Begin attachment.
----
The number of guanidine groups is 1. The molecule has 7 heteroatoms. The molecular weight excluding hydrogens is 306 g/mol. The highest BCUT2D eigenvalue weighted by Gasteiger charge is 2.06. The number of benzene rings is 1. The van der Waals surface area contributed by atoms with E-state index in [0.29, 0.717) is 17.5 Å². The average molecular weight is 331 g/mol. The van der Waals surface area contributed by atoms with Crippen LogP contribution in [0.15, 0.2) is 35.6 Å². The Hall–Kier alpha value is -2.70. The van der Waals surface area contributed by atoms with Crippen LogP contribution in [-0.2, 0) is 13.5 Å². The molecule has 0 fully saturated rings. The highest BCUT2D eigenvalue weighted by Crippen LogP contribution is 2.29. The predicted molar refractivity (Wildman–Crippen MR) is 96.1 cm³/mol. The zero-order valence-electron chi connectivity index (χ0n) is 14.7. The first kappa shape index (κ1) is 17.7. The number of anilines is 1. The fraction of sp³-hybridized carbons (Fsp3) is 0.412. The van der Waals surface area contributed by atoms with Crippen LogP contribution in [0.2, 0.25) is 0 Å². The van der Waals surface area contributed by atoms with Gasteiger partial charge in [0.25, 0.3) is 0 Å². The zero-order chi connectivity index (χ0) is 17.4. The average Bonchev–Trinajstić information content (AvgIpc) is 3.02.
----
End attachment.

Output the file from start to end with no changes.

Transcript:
The number of guanidine groups is 1. The molecule has 7 heteroatoms. The molecular weight excluding hydrogens is 306 g/mol. The highest BCUT2D eigenvalue weighted by Gasteiger charge is 2.06. The number of benzene rings is 1. The van der Waals surface area contributed by atoms with E-state index in [0.29, 0.717) is 17.5 Å². The average molecular weight is 331 g/mol. The van der Waals surface area contributed by atoms with Crippen LogP contribution in [0.15, 0.2) is 35.6 Å². The Hall–Kier alpha value is -2.70. The van der Waals surface area contributed by atoms with Crippen LogP contribution in [-0.2, 0) is 13.5 Å². The molecule has 0 fully saturated rings. The highest BCUT2D eigenvalue weighted by Crippen LogP contribution is 2.29. The predicted molar refractivity (Wildman–Crippen MR) is 96.1 cm³/mol. The zero-order valence-electron chi connectivity index (χ0n) is 14.7. The first kappa shape index (κ1) is 17.7. The number of anilines is 1. The fraction of sp³-hybridized carbons (Fsp3) is 0.412. The van der Waals surface area contributed by atoms with Crippen LogP contribution in [0.2, 0.25) is 0 Å². The van der Waals surface area contributed by atoms with Gasteiger partial charge in [0.25, 0.3) is 0 Å². The zero-order chi connectivity index (χ0) is 17.4. The average Bonchev–Trinajstić information content (AvgIpc) is 3.02.